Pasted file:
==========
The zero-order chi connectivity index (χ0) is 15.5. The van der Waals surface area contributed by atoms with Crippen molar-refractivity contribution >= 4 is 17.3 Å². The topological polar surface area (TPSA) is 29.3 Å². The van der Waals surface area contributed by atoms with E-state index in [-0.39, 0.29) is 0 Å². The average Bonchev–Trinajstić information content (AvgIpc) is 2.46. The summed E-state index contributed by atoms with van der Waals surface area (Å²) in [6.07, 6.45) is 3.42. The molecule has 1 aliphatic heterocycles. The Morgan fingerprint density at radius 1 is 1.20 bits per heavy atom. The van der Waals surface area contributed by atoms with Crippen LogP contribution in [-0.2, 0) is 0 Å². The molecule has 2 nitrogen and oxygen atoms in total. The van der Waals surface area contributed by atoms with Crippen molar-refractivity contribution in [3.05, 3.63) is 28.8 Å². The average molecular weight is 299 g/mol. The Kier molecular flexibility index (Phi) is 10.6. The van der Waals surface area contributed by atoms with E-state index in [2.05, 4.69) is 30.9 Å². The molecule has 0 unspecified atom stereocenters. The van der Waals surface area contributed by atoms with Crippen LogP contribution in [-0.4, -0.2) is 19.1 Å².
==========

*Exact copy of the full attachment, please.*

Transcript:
The zero-order chi connectivity index (χ0) is 15.5. The van der Waals surface area contributed by atoms with Crippen molar-refractivity contribution >= 4 is 17.3 Å². The topological polar surface area (TPSA) is 29.3 Å². The van der Waals surface area contributed by atoms with E-state index in [-0.39, 0.29) is 0 Å². The average Bonchev–Trinajstić information content (AvgIpc) is 2.46. The summed E-state index contributed by atoms with van der Waals surface area (Å²) in [6.07, 6.45) is 3.42. The molecule has 1 aliphatic heterocycles. The Morgan fingerprint density at radius 1 is 1.20 bits per heavy atom. The van der Waals surface area contributed by atoms with Crippen LogP contribution in [-0.2, 0) is 0 Å². The molecule has 2 nitrogen and oxygen atoms in total. The van der Waals surface area contributed by atoms with Crippen molar-refractivity contribution in [3.05, 3.63) is 28.8 Å². The average molecular weight is 299 g/mol. The Kier molecular flexibility index (Phi) is 10.6. The van der Waals surface area contributed by atoms with E-state index in [2.05, 4.69) is 30.9 Å². The molecule has 0 unspecified atom stereocenters. The van der Waals surface area contributed by atoms with Crippen LogP contribution in [-0.4, -0.2) is 19.1 Å².